As soon as the door closed behind them, Tim crowded him up against it, "Chris?" he asked in passing, his inflection already sexual, covered his face with kisses, his skin night-scented, still cold. True to his warning, he was all haste, his fingertips lying problems away as they unbuttoned, unsnapped, unzipped, made inroads for themselves.


Nothing in life's ever where you look for it, is it, Tim?


Tim took his mouth, deeply, hungrily, pressed up against him, asserting his nature, priceless and masculine, and the same urgent intoxication was pouring into him. Okay, if he can't be bothered to try and keep you --you wouldn't be here if he'd tried-- I'll chance it, I just won't call it love. Yet.


Any more and he was going to be standing naked in the narrow entrance while Tim was sweating in his coat, gone in record time from cold to hot. He pulled away, "I still have a bed," turned him around and pushed him toward it.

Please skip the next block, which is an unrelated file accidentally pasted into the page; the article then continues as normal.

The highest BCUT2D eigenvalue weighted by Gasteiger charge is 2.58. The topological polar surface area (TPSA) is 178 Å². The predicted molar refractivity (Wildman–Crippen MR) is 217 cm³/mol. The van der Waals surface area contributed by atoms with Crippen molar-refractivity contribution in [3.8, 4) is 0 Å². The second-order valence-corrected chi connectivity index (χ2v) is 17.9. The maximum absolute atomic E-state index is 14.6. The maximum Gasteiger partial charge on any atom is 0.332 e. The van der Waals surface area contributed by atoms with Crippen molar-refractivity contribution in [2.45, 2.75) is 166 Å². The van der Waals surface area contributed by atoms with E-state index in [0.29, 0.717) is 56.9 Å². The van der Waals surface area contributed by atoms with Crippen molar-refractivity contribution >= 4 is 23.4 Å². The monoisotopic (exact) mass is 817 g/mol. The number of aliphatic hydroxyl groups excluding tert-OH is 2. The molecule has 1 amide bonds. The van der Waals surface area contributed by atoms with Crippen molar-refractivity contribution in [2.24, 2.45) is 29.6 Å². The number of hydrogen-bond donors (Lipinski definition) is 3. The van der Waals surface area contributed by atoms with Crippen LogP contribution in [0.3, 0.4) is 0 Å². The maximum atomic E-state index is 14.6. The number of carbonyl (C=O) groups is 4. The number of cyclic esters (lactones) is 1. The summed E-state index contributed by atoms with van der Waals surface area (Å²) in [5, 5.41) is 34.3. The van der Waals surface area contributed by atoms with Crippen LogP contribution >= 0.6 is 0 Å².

He stripped Tim where they stood, by the side of the bed, revealing to his senses the smooth, sparse flesh neatly following the long, elegant bones, took a step back and looked at him, full-laden, on wanton display. It made him ache sweetly and he stripped himself while Tim watched with such clear, clear eyes.


He pushed the covers off in a hurry as Tim grabbed him, tumbled them both onto the sheets, pillowed himself on his body as their mouths opened to each other. So deliciously simple to let go and submerge into the senses, forget to be anything except a sexual being. He dug in his heels and shoulders, arched his back, driving himself up into Tim, quick, tensile strength driving Tim down into him, both driving each other to a tender mania. Equaled in want and need, banded together, what wonderful labor, just like this, more than enough…